I’m an old retired guy now, but on September 11, 2001, I was a police detective in Altamonte Springs, Florida. When the attacks began, I was standing in the Clerk of the Court’s office in Sanford while I taught a new detective how to get an arrest warrant issued.
One of the county employees rushed out and said a plane had just hit the WorldTradeCenter. By the time we got back to the police department, the second plane had also struck. The first war of the 21st century had begun.
Since the attacks of 9/11, I managed to squeeze in almost four years of Army Reserve active duty. Some of it was stateside, training and mobilizing troops who then served in Iraq or Afghanistan. I spent some of my active duty in Iraq where I led a Protective Service Detail in Baghdad. Our mission was to protect a general in the Green Zone and during his travels throughout Iraq.
It’s still hard to think about September 11th and the tragedy that unfolded before our eyes. We were glued to the television, helpless as American souls threw themselves out of skyscraper windows, died under the crushing weight of steel and concrete, or fought to the death as warriors on Flight 93.
When I watched President Bush, President Clinton, and Vice President Biden speak at the dedication of the Flight 93 Memorial in Pennsylvania, it was a pleasure to see American leaders who seldom agree politically join together to honor the courage and sacrifice of the forty heroes on Flight 93.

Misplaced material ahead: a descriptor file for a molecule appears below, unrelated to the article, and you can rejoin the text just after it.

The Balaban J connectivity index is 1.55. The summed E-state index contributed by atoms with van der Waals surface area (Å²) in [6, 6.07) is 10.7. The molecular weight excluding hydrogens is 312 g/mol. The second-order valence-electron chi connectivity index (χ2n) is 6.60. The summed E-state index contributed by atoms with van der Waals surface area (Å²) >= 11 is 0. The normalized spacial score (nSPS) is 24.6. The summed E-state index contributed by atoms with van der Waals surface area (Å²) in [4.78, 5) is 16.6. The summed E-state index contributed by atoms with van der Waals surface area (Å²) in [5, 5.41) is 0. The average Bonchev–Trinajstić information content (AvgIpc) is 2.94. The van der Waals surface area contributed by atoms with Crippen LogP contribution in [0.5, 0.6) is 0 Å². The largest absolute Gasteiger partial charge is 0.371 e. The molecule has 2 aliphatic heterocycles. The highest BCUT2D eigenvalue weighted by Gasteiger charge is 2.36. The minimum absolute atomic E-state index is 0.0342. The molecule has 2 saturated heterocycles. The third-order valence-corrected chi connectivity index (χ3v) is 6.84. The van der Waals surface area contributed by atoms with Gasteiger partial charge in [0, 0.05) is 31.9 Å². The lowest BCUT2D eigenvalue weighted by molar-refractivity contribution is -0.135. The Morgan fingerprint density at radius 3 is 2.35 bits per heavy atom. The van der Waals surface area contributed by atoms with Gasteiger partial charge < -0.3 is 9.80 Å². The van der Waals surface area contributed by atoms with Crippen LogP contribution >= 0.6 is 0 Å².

Our parents always recall where they were when Pearl Harbor was attacked in 1941. We will always remember how our own lives changed forever on September 11, 2001, but we shall never waiver in our resolve to be strong in the face of those who wish to harm us.
We paid a heavy price on 9/11, but our soldiers, sailors, airmen, and Marines have taken the fight to the enemy. Thousands of terrorists have been killed or captured, and bullets fired by American warriors ensured that Osama Bin Laden, the architect of 9/11, finally paid for his mortal sins.
The message to the terrorists has never been clearer. If you attack our nation and kill or injure our citizens, there is no place on earth to hide. We will hunt you down no matter how long it takes. When we find you, surrender. If you do not, we will destroy you.
Please see the request for information below. This program could qualify a disabled veteran for a "Home for a Hero." If you know someone who might qualify for this, have them contact Bill Criswell at firstname.lastname@example.org and/or go to http://woh4h.org for further information:
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Dear Friends and Supporters:
On February 29, 2012, the Windermere Country Club Foundation (WCCF) will hold their fifth annual
"Home for a Hero" Golf Tournament.
Fortunately, for the third year, our "Home at Last 2012" project has been selected as their charity of choice. However, we have a critical deadline to meet! In order for WCCF to properly promote the event, we must have a permanently disabled veteran family selected and approved not later than October 1, 2011, or lose this valuable support.
For those unfamiliar with our program, it is basically designed to provide homes for seriously and permanently disabled Iraq and Afghanistan veterans (Army, Navy, Marines, Air Force) with families, who are willing to relocate to West Orange County, Florida.
Please make an effort to help us locate another veteran family for "Home at Last 2012." Kindly email all information, bios, questions, requests, etc. to email@example.com. The telephone number is 407-876-2472.